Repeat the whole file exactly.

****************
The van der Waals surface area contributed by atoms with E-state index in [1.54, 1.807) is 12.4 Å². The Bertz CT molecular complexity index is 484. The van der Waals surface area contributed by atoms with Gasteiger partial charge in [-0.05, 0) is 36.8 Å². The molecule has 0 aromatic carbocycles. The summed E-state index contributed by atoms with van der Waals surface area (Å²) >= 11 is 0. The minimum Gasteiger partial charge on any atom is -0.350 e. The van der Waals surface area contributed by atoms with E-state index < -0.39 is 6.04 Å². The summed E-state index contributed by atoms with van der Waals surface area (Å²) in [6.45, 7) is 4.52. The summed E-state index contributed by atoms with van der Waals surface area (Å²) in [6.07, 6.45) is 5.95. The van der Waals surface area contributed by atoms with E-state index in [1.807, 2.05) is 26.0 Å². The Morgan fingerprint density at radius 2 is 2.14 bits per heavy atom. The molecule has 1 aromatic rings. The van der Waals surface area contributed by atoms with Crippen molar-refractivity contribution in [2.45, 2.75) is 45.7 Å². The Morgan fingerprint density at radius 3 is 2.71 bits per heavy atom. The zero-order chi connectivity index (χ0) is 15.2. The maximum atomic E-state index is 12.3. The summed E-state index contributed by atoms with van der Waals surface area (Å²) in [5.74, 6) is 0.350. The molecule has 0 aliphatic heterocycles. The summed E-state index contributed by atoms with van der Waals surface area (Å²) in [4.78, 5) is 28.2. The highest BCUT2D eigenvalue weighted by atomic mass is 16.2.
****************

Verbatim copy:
The van der Waals surface area contributed by atoms with E-state index in [1.54, 1.807) is 12.4 Å². The Bertz CT molecular complexity index is 484. The van der Waals surface area contributed by atoms with Gasteiger partial charge in [-0.05, 0) is 36.8 Å². The molecule has 0 aromatic carbocycles. The summed E-state index contributed by atoms with van der Waals surface area (Å²) >= 11 is 0. The minimum Gasteiger partial charge on any atom is -0.350 e. The van der Waals surface area contributed by atoms with E-state index < -0.39 is 6.04 Å². The summed E-state index contributed by atoms with van der Waals surface area (Å²) in [6.45, 7) is 4.52. The summed E-state index contributed by atoms with van der Waals surface area (Å²) in [6.07, 6.45) is 5.95. The van der Waals surface area contributed by atoms with E-state index in [1.807, 2.05) is 26.0 Å². The Morgan fingerprint density at radius 2 is 2.14 bits per heavy atom. The molecule has 1 aromatic rings. The van der Waals surface area contributed by atoms with Crippen molar-refractivity contribution in [2.45, 2.75) is 45.7 Å². The Morgan fingerprint density at radius 3 is 2.71 bits per heavy atom. The zero-order chi connectivity index (χ0) is 15.2. The maximum atomic E-state index is 12.3. The summed E-state index contributed by atoms with van der Waals surface area (Å²) in [5.74, 6) is 0.350. The molecule has 0 aliphatic heterocycles. The summed E-state index contributed by atoms with van der Waals surface area (Å²) in [4.78, 5) is 28.2. The highest BCUT2D eigenvalue weighted by atomic mass is 16.2.